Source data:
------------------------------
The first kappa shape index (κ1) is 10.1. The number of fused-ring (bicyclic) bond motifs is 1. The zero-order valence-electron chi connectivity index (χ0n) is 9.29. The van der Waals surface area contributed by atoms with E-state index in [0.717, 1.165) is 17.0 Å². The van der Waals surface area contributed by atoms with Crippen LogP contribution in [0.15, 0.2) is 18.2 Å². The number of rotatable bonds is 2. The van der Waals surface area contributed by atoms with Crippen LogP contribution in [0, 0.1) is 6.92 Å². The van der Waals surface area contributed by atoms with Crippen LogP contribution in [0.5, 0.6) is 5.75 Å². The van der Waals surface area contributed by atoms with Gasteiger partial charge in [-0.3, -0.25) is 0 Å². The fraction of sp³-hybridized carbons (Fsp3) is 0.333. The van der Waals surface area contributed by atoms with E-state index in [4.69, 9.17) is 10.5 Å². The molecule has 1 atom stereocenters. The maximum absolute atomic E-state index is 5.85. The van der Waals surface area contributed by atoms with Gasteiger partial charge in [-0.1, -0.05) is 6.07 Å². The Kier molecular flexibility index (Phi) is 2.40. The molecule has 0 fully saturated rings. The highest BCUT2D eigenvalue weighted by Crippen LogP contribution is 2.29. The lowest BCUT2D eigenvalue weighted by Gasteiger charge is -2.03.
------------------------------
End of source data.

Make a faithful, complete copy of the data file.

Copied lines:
The first kappa shape index (κ1) is 10.1. The number of fused-ring (bicyclic) bond motifs is 1. The zero-order valence-electron chi connectivity index (χ0n) is 9.29. The van der Waals surface area contributed by atoms with E-state index in [0.717, 1.165) is 17.0 Å². The van der Waals surface area contributed by atoms with Crippen LogP contribution in [0.15, 0.2) is 18.2 Å². The number of rotatable bonds is 2. The van der Waals surface area contributed by atoms with Crippen LogP contribution in [0, 0.1) is 6.92 Å². The van der Waals surface area contributed by atoms with Crippen LogP contribution in [0.5, 0.6) is 5.75 Å². The van der Waals surface area contributed by atoms with Gasteiger partial charge in [-0.3, -0.25) is 0 Å². The fraction of sp³-hybridized carbons (Fsp3) is 0.333. The van der Waals surface area contributed by atoms with E-state index in [4.69, 9.17) is 10.5 Å². The molecule has 1 atom stereocenters. The maximum absolute atomic E-state index is 5.85. The van der Waals surface area contributed by atoms with Gasteiger partial charge in [-0.1, -0.05) is 6.07 Å². The Kier molecular flexibility index (Phi) is 2.40. The molecule has 0 fully saturated rings. The highest BCUT2D eigenvalue weighted by Crippen LogP contribution is 2.29. The lowest BCUT2D eigenvalue weighted by Gasteiger charge is -2.03.